Moral hazard and insurance / by kevin murray

Most people believe that insurance is a very good thing, even necessary, and that overall, having insurance is beneficial because for a relatively small premium or co-payment, the insured is covered for catastrophic or unexpected losses. defines moral hazard as "the risk that an individual or organization will act irresponsibly or recklessly if protected or exempt from the consequences of an action."  That is to say, moral hazard, is exactly the problem with any organization or institution which is "too big to fail," and consequently gets bailed out by the government.  So too, moral hazard is a potential problem for all corporate officers that are able to avail themselves of excessively leveraged or ill-advised risks, knowing that they will not personally suffer the consequences of any corporate failings, which includes bankruptcy or receivership, if such risks fail.  Additionally, moral hazard is the issue for people that will behave differently and hence more irresponsibly if their belief is that whatever that they do, will be covered fully by their insurance


One of the most inane sayings of all time, which purports to be inspirational, is the question, "If you knew you couldn't fail what you do?"  Incredibly, the amount of credulous people that buy into this so-called profound nonsense, indicates that they are completely clueless when they actually bother to respond to this question by coming up with all sorts of ideas and things that they would actually do.  Clearly, the only correct answer, takes but a moment of reflection, which is, that a motivated person would do exactly nothing, because when it is not possible to fail, then the assignment so given is far too simple to perform, and therefore one needs instead to push on to something that actually requires effort, challenge, and the actual fear of failure.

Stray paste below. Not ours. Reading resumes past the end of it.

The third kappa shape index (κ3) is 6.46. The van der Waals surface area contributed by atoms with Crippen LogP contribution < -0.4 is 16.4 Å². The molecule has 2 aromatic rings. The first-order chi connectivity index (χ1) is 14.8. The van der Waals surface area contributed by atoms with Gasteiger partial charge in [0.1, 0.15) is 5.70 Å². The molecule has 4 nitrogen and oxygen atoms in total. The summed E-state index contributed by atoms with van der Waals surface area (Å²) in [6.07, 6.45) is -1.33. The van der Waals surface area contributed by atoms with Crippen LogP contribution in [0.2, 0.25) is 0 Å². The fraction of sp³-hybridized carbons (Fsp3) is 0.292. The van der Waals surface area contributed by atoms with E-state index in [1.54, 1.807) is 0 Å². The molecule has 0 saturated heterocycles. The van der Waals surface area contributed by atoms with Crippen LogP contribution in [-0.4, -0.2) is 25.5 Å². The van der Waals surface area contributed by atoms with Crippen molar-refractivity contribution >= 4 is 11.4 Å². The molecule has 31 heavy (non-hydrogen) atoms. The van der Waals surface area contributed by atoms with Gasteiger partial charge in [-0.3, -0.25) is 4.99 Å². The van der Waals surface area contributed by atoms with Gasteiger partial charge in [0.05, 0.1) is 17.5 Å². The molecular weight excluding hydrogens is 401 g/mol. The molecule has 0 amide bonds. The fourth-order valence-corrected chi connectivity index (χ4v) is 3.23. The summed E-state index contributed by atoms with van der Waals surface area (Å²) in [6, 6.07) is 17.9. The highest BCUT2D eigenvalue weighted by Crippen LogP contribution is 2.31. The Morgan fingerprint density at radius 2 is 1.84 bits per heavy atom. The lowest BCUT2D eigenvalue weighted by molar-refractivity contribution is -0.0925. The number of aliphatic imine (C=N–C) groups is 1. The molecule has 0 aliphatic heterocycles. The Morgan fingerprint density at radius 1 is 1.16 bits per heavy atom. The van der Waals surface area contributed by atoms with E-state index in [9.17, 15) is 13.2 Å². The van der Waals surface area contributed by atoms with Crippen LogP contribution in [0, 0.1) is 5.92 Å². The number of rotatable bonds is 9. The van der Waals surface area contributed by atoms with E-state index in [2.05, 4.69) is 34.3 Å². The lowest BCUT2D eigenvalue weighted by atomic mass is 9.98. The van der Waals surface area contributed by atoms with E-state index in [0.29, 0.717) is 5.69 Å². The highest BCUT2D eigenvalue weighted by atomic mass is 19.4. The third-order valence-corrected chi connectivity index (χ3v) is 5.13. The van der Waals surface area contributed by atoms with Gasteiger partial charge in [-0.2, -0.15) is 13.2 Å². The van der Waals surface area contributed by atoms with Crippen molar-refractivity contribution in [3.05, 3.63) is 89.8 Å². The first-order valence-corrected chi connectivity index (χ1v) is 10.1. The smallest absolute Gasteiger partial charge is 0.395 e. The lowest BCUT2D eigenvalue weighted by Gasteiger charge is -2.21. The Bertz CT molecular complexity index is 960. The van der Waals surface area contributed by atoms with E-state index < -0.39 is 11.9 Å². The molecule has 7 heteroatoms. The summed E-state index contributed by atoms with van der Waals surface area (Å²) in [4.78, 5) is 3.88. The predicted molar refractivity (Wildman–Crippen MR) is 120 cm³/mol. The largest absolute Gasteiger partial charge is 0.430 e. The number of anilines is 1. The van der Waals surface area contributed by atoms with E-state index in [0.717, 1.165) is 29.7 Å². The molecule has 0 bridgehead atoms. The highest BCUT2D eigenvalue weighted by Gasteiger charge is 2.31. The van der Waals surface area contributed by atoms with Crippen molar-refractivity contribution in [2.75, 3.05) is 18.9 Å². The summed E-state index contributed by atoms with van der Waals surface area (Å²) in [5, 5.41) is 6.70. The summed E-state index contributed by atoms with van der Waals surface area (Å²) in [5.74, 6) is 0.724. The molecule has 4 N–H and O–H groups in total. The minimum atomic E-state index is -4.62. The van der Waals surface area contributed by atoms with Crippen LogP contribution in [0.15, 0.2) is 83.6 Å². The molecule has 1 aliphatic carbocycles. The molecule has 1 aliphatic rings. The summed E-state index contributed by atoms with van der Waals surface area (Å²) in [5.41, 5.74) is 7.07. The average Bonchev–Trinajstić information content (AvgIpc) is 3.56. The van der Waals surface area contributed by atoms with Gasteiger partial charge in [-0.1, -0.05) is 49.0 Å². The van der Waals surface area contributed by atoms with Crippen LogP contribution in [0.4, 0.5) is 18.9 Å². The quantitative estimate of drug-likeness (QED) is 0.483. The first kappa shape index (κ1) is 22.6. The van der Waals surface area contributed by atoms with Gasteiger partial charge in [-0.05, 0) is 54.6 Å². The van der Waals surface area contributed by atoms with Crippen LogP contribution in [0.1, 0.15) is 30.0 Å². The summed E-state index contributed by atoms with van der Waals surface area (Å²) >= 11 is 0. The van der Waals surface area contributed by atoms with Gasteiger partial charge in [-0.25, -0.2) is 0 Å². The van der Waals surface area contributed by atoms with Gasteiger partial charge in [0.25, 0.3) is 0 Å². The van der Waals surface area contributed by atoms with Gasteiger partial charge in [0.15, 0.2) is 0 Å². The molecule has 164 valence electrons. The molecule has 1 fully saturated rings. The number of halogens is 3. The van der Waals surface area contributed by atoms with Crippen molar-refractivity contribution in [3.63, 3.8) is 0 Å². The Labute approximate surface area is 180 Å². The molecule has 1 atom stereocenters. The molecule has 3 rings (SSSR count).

Unfortunately, because of moral hazard, there are far too many institutions, corporations, and individuals that treat what should be seen as suspect, as something that is a certainty, and consequently go ahead and treat such as if they could not possibly fail, not because they actually believe it, though, some do, but mainly because of their own selfish self-interest.  Nor is this limited to just institutions, corporations, and individuals, for often governments behave in exactly the same way, especially when those governments take it upon themselves to act egregiously wrong internally or externally to the national interests, by ill-advised foreign escapades, or the taking on of too much national debt, and so on, of which, because there doesn't appear to be any one person that "the buck stops with," it is essentially moral hazard, run amok.


It is well known that counterfeit money drives out good money; so too, moral hazard, will, if not dealt with at its source, essentially take something as sound in concept as insurance, and effectively eviscerate it, so that, a government that will not service its debt, may well abandon that currency with dire consequences for its population; a government that continually abuses the sovereignty of other nations, will eventually suffer such abuse in return; a  behemoth corporation that over leverages itself in risky investments will lead to not only its collapse but even possible national economic collapse; and an individual that takes unnecessarily dangerous risks when they should not, may suffer unto death.